If you’ve ever enjoyed doing the challenges in games you like, whether it’s not taking any damage or trying to beat them as fast as you can, that’s Dustforce in a nutshell. I’ve been trying to beat games from series like Mega Man in as fast and as many different ways as possible for as long as I can remember. Speed runs, no special weapons, no damage… whatever made the game interesting. Dustforce is the embodiment of that kind of replayability, a game made for those who want to pursue perfection.
Dustforce is a precision platformer that puts you in the role of one of four adrenaline-fueled ninja janitors on a quest to save their surrounding area from the threat of dust, mold, slime, and leaves. Originally released on PC in 2012, it’s recently been ported to consoles and I had a chance to check out the PS3 version of the game.
Movement is what immediately stood out to me in Dustforce. The cast of ninja-janitors are naturally very athletic, allowing for double jumps, dashes, and wall climbing. It’s very reminiscent of N and the later Mega Man X games, although Dustforce’s controls have a weight to them that differentiates the experience. That weight works hand-in-hand with the game’s core: momentum.
Simply put, you want to go fast and need to do everything in your power to do so. Everything you do is important, including the directional buttons you’re holding down. If you aren’t changing your direction at the exact right times, you can end up losing your speed and missing a vital jump. At times the controls felt unresponsive, but in actuality I think they’re just very precise. Good timing and execution is necessary to get the most out of your movement arsenal.
Interestingly, Dustforce uses its myriad of movement options in order to offer some exploration in the environments. This is most notable in the hub areas of the game, where you traverse five different environments in order to get to the actual levels. While many of the level entrances are right in your face, others require some elaborate jumps across the area to discover. These offer some unique opportunities to explore the game’s mechanics in interesting ways, and they were a surprisingly neat addition. Exploration isn’t really what the game is about though, at least not in terms of finding hidden routes.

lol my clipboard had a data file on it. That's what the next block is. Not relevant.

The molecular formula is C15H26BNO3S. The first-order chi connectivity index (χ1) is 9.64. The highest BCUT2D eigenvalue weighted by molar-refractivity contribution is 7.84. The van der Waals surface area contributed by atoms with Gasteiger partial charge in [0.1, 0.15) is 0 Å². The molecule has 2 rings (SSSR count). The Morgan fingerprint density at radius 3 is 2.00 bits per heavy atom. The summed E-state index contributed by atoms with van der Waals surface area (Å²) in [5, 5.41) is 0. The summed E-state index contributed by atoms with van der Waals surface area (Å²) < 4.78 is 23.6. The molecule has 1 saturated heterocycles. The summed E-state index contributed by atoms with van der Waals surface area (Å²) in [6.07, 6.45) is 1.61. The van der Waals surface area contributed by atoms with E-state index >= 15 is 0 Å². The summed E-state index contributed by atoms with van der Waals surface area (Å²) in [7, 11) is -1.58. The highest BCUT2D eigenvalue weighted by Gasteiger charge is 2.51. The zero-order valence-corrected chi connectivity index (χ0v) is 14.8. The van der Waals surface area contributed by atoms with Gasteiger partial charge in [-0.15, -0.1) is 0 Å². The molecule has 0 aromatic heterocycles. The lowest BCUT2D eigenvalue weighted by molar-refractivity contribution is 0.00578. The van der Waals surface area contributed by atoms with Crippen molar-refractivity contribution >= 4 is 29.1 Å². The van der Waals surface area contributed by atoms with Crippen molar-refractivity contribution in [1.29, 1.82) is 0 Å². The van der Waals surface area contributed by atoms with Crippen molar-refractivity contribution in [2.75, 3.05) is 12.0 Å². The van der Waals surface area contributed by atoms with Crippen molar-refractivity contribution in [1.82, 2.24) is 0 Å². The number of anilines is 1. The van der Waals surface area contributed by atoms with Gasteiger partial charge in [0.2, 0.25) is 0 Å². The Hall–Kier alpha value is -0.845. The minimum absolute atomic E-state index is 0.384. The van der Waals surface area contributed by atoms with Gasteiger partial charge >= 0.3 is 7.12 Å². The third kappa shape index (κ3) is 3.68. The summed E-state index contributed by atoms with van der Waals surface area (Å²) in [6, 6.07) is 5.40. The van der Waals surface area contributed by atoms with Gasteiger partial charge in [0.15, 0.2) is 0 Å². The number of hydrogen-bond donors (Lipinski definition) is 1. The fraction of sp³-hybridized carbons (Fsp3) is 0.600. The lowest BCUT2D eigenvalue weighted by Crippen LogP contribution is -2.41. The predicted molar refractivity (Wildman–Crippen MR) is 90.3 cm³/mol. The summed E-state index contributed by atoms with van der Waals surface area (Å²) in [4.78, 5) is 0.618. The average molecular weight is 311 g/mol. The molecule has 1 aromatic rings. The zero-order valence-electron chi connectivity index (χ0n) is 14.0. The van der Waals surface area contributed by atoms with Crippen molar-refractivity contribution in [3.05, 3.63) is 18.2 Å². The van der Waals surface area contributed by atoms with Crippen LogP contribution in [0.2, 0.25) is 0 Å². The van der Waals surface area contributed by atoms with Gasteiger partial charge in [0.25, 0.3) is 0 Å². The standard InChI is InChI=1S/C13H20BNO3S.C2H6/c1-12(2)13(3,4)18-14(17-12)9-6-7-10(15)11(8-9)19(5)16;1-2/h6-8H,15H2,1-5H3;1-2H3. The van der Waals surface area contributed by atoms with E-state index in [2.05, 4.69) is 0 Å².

Your true path is already laid out in the form of dust trails; it’s up to you to clean it all up in the most efficient way possible. Using your acrobatic move set established, you must jump and sweep your way through elaborate platforming levels that are just waiting to murder you. After a few levels it quickly became apparent that Dustforce is a difficult game. Combined with the momentum-based nature of the game and some dastardly level design, being a janitor in this world requires nerves of steel.
Enemies will assault you during your cleaning crusade, and initially they seem like total pace-killers. Not only can they take a ton of damage, but it’s easy for their attacks to knock you off course. Slowly I figured out that they all had certain tricks to them, and these battles actually became one of my favorite aspects of the game. Learning to fight all of these enemies efficiently is essential, as they factor into your final ranking.
Dustforce judges you on two criteria: completion and finesse. Completion is scored by how thorough your cleaning job was, while finesse concerns how long you kept your cleaning streak up without pause. In order to get the best rankings (an S for each category, referred to as an SS rank) it’s almost required to do multiple playthroughs for each level. Since your paths are essentially pre-set by the dust trails, memorization and efficiency are huge parts in performing well.
Good grades are important, as the better you do the more keys you get to unlock the next level. This isn’t a game you’ll just blow through in an afternoon and get to the end; it’s about playing the same level for hours just trying to get one flawless run before moving on. It’s not a straight progression, as there is some leeway in getting keys, but to unlock every level you will eventually need to get SS ranks for every level.